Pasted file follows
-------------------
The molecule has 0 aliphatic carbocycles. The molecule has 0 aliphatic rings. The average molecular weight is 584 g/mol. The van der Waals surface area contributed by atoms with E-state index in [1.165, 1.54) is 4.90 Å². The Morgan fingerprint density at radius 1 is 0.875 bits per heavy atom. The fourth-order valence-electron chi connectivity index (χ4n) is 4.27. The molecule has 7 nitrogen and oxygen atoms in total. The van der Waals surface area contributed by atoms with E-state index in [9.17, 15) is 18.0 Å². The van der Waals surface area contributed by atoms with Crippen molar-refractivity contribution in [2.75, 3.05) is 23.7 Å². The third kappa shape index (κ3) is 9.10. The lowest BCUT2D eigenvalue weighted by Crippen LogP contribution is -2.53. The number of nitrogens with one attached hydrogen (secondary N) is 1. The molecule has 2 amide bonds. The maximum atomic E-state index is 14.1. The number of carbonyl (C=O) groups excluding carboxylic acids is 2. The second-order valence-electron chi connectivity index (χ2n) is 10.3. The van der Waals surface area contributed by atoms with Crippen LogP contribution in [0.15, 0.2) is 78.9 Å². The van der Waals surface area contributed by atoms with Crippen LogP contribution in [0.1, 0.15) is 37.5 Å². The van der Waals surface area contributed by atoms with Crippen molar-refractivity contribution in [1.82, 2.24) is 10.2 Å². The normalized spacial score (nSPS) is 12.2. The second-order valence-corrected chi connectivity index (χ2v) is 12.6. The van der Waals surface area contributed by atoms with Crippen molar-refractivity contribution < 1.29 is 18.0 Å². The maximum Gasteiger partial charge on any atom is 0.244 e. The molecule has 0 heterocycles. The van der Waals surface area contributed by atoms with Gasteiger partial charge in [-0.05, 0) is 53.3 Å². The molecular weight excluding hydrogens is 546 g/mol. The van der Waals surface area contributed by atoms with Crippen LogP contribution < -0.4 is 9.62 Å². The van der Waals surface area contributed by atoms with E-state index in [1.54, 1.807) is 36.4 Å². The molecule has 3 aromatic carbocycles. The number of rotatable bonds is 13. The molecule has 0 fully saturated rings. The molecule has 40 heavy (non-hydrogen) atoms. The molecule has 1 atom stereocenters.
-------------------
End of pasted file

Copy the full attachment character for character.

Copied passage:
The molecule has 0 aliphatic carbocycles. The molecule has 0 aliphatic rings. The average molecular weight is 584 g/mol. The van der Waals surface area contributed by atoms with E-state index in [1.165, 1.54) is 4.90 Å². The Morgan fingerprint density at radius 1 is 0.875 bits per heavy atom. The fourth-order valence-electron chi connectivity index (χ4n) is 4.27. The molecule has 7 nitrogen and oxygen atoms in total. The van der Waals surface area contributed by atoms with E-state index in [9.17, 15) is 18.0 Å². The van der Waals surface area contributed by atoms with Crippen molar-refractivity contribution in [2.75, 3.05) is 23.7 Å². The third kappa shape index (κ3) is 9.10. The lowest BCUT2D eigenvalue weighted by Crippen LogP contribution is -2.53. The number of nitrogens with one attached hydrogen (secondary N) is 1. The molecule has 2 amide bonds. The maximum atomic E-state index is 14.1. The number of carbonyl (C=O) groups excluding carboxylic acids is 2. The second-order valence-electron chi connectivity index (χ2n) is 10.3. The van der Waals surface area contributed by atoms with Crippen LogP contribution in [0.15, 0.2) is 78.9 Å². The van der Waals surface area contributed by atoms with Crippen LogP contribution in [0.1, 0.15) is 37.5 Å². The van der Waals surface area contributed by atoms with Crippen molar-refractivity contribution in [1.82, 2.24) is 10.2 Å². The normalized spacial score (nSPS) is 12.2. The second-order valence-corrected chi connectivity index (χ2v) is 12.6. The van der Waals surface area contributed by atoms with Crippen molar-refractivity contribution < 1.29 is 18.0 Å². The maximum Gasteiger partial charge on any atom is 0.244 e. The molecule has 0 heterocycles. The van der Waals surface area contributed by atoms with Gasteiger partial charge in [-0.05, 0) is 53.3 Å². The molecular weight excluding hydrogens is 546 g/mol. The van der Waals surface area contributed by atoms with Crippen LogP contribution < -0.4 is 9.62 Å². The van der Waals surface area contributed by atoms with E-state index in [1.54, 1.807) is 36.4 Å². The molecule has 3 aromatic carbocycles. The number of rotatable bonds is 13. The molecule has 0 fully saturated rings. The molecule has 40 heavy (non-hydrogen) atoms. The molecule has 1 atom stereocenters.